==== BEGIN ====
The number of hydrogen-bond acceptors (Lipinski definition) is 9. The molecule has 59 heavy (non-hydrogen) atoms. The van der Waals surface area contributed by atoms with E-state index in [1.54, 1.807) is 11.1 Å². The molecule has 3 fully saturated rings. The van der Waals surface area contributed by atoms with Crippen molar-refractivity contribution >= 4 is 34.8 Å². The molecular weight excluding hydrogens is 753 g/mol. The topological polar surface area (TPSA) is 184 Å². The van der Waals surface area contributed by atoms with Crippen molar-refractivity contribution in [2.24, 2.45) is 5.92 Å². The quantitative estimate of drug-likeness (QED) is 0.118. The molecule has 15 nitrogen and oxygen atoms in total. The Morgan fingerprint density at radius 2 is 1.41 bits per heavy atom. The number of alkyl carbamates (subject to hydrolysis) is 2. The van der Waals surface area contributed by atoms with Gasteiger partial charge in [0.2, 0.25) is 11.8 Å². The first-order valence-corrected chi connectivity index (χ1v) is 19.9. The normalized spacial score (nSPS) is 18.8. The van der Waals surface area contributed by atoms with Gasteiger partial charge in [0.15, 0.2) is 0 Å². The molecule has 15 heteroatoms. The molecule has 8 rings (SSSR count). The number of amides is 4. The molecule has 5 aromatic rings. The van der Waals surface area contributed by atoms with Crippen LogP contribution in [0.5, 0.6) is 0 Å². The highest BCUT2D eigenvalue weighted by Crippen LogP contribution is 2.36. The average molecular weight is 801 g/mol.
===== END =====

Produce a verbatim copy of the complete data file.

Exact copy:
The number of hydrogen-bond acceptors (Lipinski definition) is 9. The molecule has 59 heavy (non-hydrogen) atoms. The van der Waals surface area contributed by atoms with E-state index in [1.54, 1.807) is 11.1 Å². The molecule has 3 fully saturated rings. The van der Waals surface area contributed by atoms with Crippen molar-refractivity contribution >= 4 is 34.8 Å². The molecular weight excluding hydrogens is 753 g/mol. The topological polar surface area (TPSA) is 184 Å². The van der Waals surface area contributed by atoms with Crippen molar-refractivity contribution in [2.24, 2.45) is 5.92 Å². The quantitative estimate of drug-likeness (QED) is 0.118. The molecule has 15 nitrogen and oxygen atoms in total. The Morgan fingerprint density at radius 2 is 1.41 bits per heavy atom. The number of alkyl carbamates (subject to hydrolysis) is 2. The van der Waals surface area contributed by atoms with Gasteiger partial charge in [0.2, 0.25) is 11.8 Å². The first-order valence-corrected chi connectivity index (χ1v) is 19.9. The normalized spacial score (nSPS) is 18.8. The van der Waals surface area contributed by atoms with Gasteiger partial charge in [0.15, 0.2) is 0 Å². The molecule has 15 heteroatoms. The molecule has 8 rings (SSSR count). The number of amides is 4. The molecule has 5 aromatic rings. The van der Waals surface area contributed by atoms with Crippen LogP contribution in [0.5, 0.6) is 0 Å². The highest BCUT2D eigenvalue weighted by Crippen LogP contribution is 2.36. The average molecular weight is 801 g/mol.